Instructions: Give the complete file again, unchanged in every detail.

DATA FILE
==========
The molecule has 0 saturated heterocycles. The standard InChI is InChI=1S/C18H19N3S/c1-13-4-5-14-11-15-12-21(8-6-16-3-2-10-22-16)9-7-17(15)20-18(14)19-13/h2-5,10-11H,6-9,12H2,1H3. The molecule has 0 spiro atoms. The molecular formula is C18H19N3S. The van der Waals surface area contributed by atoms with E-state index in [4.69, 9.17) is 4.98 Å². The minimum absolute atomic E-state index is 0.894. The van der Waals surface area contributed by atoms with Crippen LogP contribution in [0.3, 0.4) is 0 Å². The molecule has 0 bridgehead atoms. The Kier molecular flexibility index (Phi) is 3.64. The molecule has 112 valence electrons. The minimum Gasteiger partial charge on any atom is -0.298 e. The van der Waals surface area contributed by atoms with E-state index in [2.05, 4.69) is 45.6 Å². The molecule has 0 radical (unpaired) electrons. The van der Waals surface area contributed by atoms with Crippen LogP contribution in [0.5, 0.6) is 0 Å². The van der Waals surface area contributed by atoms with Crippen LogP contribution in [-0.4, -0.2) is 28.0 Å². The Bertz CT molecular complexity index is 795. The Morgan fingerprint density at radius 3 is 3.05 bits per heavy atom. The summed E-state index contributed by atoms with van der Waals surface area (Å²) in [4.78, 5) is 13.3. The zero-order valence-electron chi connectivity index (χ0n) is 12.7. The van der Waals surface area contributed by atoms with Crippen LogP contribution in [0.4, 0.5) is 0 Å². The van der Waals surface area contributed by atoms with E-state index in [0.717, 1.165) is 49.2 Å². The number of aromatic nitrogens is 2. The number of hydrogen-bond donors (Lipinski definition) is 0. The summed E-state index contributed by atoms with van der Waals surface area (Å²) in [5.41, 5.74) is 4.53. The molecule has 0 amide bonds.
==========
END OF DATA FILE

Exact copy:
The molecule has 0 saturated heterocycles. The standard InChI is InChI=1S/C18H19N3S/c1-13-4-5-14-11-15-12-21(8-6-16-3-2-10-22-16)9-7-17(15)20-18(14)19-13/h2-5,10-11H,6-9,12H2,1H3. The molecule has 0 spiro atoms. The molecular formula is C18H19N3S. The van der Waals surface area contributed by atoms with E-state index in [4.69, 9.17) is 4.98 Å². The minimum absolute atomic E-state index is 0.894. The van der Waals surface area contributed by atoms with Crippen LogP contribution in [0.3, 0.4) is 0 Å². The molecule has 0 bridgehead atoms. The Kier molecular flexibility index (Phi) is 3.64. The molecule has 112 valence electrons. The minimum Gasteiger partial charge on any atom is -0.298 e. The van der Waals surface area contributed by atoms with E-state index in [2.05, 4.69) is 45.6 Å². The molecule has 0 radical (unpaired) electrons. The van der Waals surface area contributed by atoms with Crippen LogP contribution in [0.5, 0.6) is 0 Å². The van der Waals surface area contributed by atoms with Crippen LogP contribution in [-0.4, -0.2) is 28.0 Å². The Bertz CT molecular complexity index is 795. The Morgan fingerprint density at radius 3 is 3.05 bits per heavy atom. The summed E-state index contributed by atoms with van der Waals surface area (Å²) in [4.78, 5) is 13.3. The zero-order valence-electron chi connectivity index (χ0n) is 12.7. The van der Waals surface area contributed by atoms with Crippen LogP contribution in [0.4, 0.5) is 0 Å². The van der Waals surface area contributed by atoms with E-state index in [0.717, 1.165) is 49.2 Å². The number of aromatic nitrogens is 2. The number of hydrogen-bond donors (Lipinski definition) is 0. The summed E-state index contributed by atoms with van der Waals surface area (Å²) in [5.41, 5.74) is 4.53. The molecule has 0 amide bonds.